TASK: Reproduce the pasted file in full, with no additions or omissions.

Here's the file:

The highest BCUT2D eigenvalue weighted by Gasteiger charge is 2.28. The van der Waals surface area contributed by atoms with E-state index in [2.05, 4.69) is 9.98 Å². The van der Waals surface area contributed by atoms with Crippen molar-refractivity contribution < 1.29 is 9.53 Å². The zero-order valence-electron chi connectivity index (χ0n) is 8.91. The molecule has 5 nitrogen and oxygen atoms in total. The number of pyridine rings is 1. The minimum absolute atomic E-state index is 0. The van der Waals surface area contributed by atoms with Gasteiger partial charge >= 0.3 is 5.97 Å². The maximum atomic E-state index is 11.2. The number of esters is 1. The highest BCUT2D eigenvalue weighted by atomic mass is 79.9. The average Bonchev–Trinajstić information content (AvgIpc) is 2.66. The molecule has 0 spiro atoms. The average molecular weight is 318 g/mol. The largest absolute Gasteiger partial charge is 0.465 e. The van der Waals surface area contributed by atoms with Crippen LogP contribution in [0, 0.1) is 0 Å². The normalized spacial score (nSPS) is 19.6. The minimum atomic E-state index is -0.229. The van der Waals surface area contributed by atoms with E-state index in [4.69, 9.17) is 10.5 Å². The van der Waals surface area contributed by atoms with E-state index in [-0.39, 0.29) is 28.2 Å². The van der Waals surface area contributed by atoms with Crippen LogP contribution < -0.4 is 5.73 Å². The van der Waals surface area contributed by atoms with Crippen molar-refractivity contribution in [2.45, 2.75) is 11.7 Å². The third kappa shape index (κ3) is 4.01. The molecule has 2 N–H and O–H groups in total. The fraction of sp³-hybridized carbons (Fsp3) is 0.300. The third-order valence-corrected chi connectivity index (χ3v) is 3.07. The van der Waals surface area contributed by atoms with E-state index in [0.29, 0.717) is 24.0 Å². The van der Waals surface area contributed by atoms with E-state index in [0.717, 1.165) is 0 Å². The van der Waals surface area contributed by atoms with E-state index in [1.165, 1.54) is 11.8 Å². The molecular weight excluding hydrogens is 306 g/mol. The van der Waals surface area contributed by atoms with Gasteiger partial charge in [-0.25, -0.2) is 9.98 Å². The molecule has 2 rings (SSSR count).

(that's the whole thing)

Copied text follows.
The highest BCUT2D eigenvalue weighted by Gasteiger charge is 2.28. The van der Waals surface area contributed by atoms with E-state index in [2.05, 4.69) is 9.98 Å². The van der Waals surface area contributed by atoms with Crippen molar-refractivity contribution < 1.29 is 9.53 Å². The zero-order valence-electron chi connectivity index (χ0n) is 8.91. The molecule has 5 nitrogen and oxygen atoms in total. The number of pyridine rings is 1. The minimum absolute atomic E-state index is 0. The van der Waals surface area contributed by atoms with Gasteiger partial charge >= 0.3 is 5.97 Å². The maximum atomic E-state index is 11.2. The number of esters is 1. The highest BCUT2D eigenvalue weighted by atomic mass is 79.9. The average Bonchev–Trinajstić information content (AvgIpc) is 2.66. The molecule has 0 spiro atoms. The average molecular weight is 318 g/mol. The largest absolute Gasteiger partial charge is 0.465 e. The van der Waals surface area contributed by atoms with Crippen LogP contribution in [0, 0.1) is 0 Å². The normalized spacial score (nSPS) is 19.6. The minimum atomic E-state index is -0.229. The van der Waals surface area contributed by atoms with E-state index in [4.69, 9.17) is 10.5 Å². The van der Waals surface area contributed by atoms with E-state index in [-0.39, 0.29) is 28.2 Å². The van der Waals surface area contributed by atoms with Crippen LogP contribution < -0.4 is 5.73 Å². The van der Waals surface area contributed by atoms with Crippen molar-refractivity contribution in [2.45, 2.75) is 11.7 Å². The third kappa shape index (κ3) is 4.01. The molecule has 2 N–H and O–H groups in total. The fraction of sp³-hybridized carbons (Fsp3) is 0.300. The third-order valence-corrected chi connectivity index (χ3v) is 3.07. The van der Waals surface area contributed by atoms with E-state index in [0.29, 0.717) is 24.0 Å². The van der Waals surface area contributed by atoms with E-state index in [0.717, 1.165) is 0 Å². The van der Waals surface area contributed by atoms with E-state index in [1.165, 1.54) is 11.8 Å². The molecular weight excluding hydrogens is 306 g/mol. The van der Waals surface area contributed by atoms with Gasteiger partial charge in [-0.25, -0.2) is 9.98 Å². The molecule has 2 rings (SSSR count).